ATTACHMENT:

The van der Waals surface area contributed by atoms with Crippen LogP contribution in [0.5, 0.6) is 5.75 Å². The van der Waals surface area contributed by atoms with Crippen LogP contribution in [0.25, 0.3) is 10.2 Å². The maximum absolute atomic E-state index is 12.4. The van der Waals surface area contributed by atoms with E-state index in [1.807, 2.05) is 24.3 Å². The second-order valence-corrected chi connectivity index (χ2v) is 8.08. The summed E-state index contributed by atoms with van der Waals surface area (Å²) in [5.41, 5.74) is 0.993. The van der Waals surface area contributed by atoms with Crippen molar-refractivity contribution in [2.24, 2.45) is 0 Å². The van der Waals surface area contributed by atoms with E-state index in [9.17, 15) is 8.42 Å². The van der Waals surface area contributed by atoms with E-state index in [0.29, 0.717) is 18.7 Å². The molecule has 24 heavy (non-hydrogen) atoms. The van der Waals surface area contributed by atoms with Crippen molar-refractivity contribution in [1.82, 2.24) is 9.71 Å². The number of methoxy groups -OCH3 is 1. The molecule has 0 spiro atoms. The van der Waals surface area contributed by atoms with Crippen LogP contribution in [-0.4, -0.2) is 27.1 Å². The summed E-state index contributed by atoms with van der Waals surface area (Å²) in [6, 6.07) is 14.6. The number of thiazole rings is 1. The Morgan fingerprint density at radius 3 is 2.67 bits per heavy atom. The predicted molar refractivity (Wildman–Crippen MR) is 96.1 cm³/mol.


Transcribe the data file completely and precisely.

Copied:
The van der Waals surface area contributed by atoms with Crippen LogP contribution in [0.5, 0.6) is 5.75 Å². The van der Waals surface area contributed by atoms with Crippen LogP contribution in [0.25, 0.3) is 10.2 Å². The maximum absolute atomic E-state index is 12.4. The van der Waals surface area contributed by atoms with E-state index in [1.807, 2.05) is 24.3 Å². The second-order valence-corrected chi connectivity index (χ2v) is 8.08. The summed E-state index contributed by atoms with van der Waals surface area (Å²) in [5.41, 5.74) is 0.993. The van der Waals surface area contributed by atoms with Crippen molar-refractivity contribution in [2.24, 2.45) is 0 Å². The van der Waals surface area contributed by atoms with E-state index in [9.17, 15) is 8.42 Å². The van der Waals surface area contributed by atoms with E-state index in [0.29, 0.717) is 18.7 Å². The molecule has 24 heavy (non-hydrogen) atoms. The van der Waals surface area contributed by atoms with Crippen molar-refractivity contribution in [1.82, 2.24) is 9.71 Å². The number of methoxy groups -OCH3 is 1. The molecule has 0 spiro atoms. The van der Waals surface area contributed by atoms with Crippen LogP contribution in [-0.4, -0.2) is 27.1 Å². The summed E-state index contributed by atoms with van der Waals surface area (Å²) in [6, 6.07) is 14.6. The number of thiazole rings is 1. The Morgan fingerprint density at radius 3 is 2.67 bits per heavy atom. The predicted molar refractivity (Wildman–Crippen MR) is 96.1 cm³/mol.